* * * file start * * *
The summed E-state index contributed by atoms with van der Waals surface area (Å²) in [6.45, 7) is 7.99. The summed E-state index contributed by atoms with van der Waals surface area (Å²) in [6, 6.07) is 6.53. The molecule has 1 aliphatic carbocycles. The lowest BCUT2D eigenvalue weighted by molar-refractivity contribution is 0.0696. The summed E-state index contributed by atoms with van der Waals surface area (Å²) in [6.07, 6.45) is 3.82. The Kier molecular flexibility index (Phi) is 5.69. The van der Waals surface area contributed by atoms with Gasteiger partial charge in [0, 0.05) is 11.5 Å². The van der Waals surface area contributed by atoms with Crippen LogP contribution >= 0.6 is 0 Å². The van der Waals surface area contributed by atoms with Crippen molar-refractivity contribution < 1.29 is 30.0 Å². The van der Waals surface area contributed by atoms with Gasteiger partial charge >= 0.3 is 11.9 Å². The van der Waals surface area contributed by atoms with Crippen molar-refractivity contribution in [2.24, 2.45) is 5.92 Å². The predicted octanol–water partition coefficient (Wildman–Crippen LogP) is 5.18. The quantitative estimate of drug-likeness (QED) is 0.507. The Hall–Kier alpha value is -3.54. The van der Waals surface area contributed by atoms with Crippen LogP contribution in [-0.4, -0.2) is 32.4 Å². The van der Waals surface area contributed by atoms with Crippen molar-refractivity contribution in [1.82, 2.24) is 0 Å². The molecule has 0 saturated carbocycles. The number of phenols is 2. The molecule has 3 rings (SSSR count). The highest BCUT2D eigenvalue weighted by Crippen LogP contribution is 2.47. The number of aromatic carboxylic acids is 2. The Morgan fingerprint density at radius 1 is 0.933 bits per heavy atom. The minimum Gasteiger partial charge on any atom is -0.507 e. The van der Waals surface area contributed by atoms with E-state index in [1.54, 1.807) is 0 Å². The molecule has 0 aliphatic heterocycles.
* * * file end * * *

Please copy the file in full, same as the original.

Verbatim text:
The summed E-state index contributed by atoms with van der Waals surface area (Å²) in [6.45, 7) is 7.99. The summed E-state index contributed by atoms with van der Waals surface area (Å²) in [6, 6.07) is 6.53. The molecule has 1 aliphatic carbocycles. The lowest BCUT2D eigenvalue weighted by molar-refractivity contribution is 0.0696. The summed E-state index contributed by atoms with van der Waals surface area (Å²) in [6.07, 6.45) is 3.82. The Kier molecular flexibility index (Phi) is 5.69. The van der Waals surface area contributed by atoms with Gasteiger partial charge in [0, 0.05) is 11.5 Å². The van der Waals surface area contributed by atoms with Crippen LogP contribution >= 0.6 is 0 Å². The van der Waals surface area contributed by atoms with Crippen molar-refractivity contribution < 1.29 is 30.0 Å². The van der Waals surface area contributed by atoms with Gasteiger partial charge >= 0.3 is 11.9 Å². The van der Waals surface area contributed by atoms with Crippen molar-refractivity contribution in [2.24, 2.45) is 5.92 Å². The predicted octanol–water partition coefficient (Wildman–Crippen LogP) is 5.18. The quantitative estimate of drug-likeness (QED) is 0.507. The Hall–Kier alpha value is -3.54. The van der Waals surface area contributed by atoms with Crippen LogP contribution in [-0.4, -0.2) is 32.4 Å². The van der Waals surface area contributed by atoms with Crippen molar-refractivity contribution in [1.82, 2.24) is 0 Å². The molecule has 0 saturated carbocycles. The number of phenols is 2. The molecule has 3 rings (SSSR count). The highest BCUT2D eigenvalue weighted by Crippen LogP contribution is 2.47. The number of aromatic carboxylic acids is 2. The Morgan fingerprint density at radius 1 is 0.933 bits per heavy atom. The minimum Gasteiger partial charge on any atom is -0.507 e. The van der Waals surface area contributed by atoms with E-state index in [1.54, 1.807) is 0 Å². The molecule has 0 aliphatic heterocycles.